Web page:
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Senior Magistrate gives former postal worker a second chance

Senior Magistrate gives former postal worker a second chance

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Former Postal Corporation Cashier Ricky Wyllie was already on his way to the High Court for sentencing for theft of $31,571.01, but luckily for him, Senior Magistrate Donald Browne does not like sending young people to prison.{{more}}

Being on remand for a week, while he was awaiting sentencing, is more than likely the only jail time the Redemption Sharpes resident will see, after he was found guilty on March 6 for the theft of the Postal Corporation’s money between December 31, 2009, and October 13, 2010.

“This magistrate does not like sending young people to prison. I can’t do more than what I have done…,” Browne said last Friday, March 16, shortly after changing his mind about sending the matter to the High Court for sentencing.

On the theft charge, he was sentenced to two years in prison, but that was suspended for two years. He was also ordered to repay the money he stole within two years. Failure to do so will result in a one year custodial sentence.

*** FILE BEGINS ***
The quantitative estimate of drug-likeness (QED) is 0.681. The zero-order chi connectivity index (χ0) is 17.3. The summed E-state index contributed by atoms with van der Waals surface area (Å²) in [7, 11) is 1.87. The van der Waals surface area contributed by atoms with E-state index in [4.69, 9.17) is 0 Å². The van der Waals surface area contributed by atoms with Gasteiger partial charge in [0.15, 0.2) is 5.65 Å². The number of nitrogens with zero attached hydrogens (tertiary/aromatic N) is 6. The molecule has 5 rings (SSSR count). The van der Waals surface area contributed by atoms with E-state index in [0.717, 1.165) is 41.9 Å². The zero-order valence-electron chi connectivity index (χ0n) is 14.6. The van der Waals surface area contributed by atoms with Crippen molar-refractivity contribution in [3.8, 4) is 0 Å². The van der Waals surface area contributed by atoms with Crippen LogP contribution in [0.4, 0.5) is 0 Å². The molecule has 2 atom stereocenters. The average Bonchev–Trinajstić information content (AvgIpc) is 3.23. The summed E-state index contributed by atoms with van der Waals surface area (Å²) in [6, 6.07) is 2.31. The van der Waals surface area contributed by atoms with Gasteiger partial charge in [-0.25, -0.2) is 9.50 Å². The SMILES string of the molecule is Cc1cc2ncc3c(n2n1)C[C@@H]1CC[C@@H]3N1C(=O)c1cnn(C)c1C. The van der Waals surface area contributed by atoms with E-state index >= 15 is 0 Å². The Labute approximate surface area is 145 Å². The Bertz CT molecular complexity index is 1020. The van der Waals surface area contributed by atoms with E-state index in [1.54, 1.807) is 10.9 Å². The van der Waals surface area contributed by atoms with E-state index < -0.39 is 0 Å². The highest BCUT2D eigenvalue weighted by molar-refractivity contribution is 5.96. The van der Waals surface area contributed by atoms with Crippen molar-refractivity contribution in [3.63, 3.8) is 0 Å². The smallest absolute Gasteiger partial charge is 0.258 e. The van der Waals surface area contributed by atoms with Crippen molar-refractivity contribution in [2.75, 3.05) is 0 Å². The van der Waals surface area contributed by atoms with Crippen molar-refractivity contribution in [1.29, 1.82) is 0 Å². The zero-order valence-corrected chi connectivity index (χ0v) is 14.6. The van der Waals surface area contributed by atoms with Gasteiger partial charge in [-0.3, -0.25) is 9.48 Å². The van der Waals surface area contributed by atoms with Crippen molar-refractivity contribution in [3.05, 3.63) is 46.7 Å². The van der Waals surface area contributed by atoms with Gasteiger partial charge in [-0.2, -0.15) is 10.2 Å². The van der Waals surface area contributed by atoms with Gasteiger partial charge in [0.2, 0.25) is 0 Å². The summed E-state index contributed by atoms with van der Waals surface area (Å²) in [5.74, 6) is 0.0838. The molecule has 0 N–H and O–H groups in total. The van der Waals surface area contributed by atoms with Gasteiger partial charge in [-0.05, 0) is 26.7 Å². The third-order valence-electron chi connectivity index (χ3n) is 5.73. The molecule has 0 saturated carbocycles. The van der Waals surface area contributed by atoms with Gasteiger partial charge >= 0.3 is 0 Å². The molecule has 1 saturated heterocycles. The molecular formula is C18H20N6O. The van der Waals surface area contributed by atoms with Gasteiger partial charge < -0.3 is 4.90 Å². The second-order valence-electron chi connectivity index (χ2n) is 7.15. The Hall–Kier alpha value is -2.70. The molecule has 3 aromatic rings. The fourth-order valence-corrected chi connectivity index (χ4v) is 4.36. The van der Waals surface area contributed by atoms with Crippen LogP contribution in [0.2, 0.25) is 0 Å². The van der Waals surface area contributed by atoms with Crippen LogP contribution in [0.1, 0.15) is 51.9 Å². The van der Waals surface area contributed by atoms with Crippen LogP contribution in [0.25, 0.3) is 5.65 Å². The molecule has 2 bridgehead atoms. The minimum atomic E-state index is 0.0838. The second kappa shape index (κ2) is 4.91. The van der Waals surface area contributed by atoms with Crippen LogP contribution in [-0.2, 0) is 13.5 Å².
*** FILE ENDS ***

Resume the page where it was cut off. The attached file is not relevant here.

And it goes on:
In a statement Wyllie gave to the police, he said he borrowed money from his cash pan a number of times and could not remember what he spent it on.

The magistrate’s court can only impose a jail sentence of up to two years for such an offence, while the High Court has the power to sentence up to 10 years.

“You have brought this on yourself. You had the opportunity to have the situation settled in a different way, but you choose otherwise,” Browne said.

Shortly after the magistrate announced that Wyllie would be sent to the High Court for sentencing, a woman, claiming to be Wyllie’s girlfriend, shouted, “Oh my God! We have a child. How am I going to take care of my child,” the woman sobbed.

The woman was then asked to be quiet.

After hearing he was not going to prison, Wyllie immediately shook the hands of his lawyer Grant Connell and said: “Thank you!”

“What you have done is deplorable. Look at what you did to your girlfriend. Are you going to marry her?” asked the Senior Magistrate.

Wyllie replied in the affirmative.

His mother, who was also seated in the courtroom, promised to do everything within her power to make sure her son’s debt is paid.

“I have a piece of land I could sell and help him. I will make every effort to pay back the money, your worship,” the mother declared.

In addition to his sentence, Wyllie will not be allowed to leave the country without permission of the court except in the case of an emergency. (KW)

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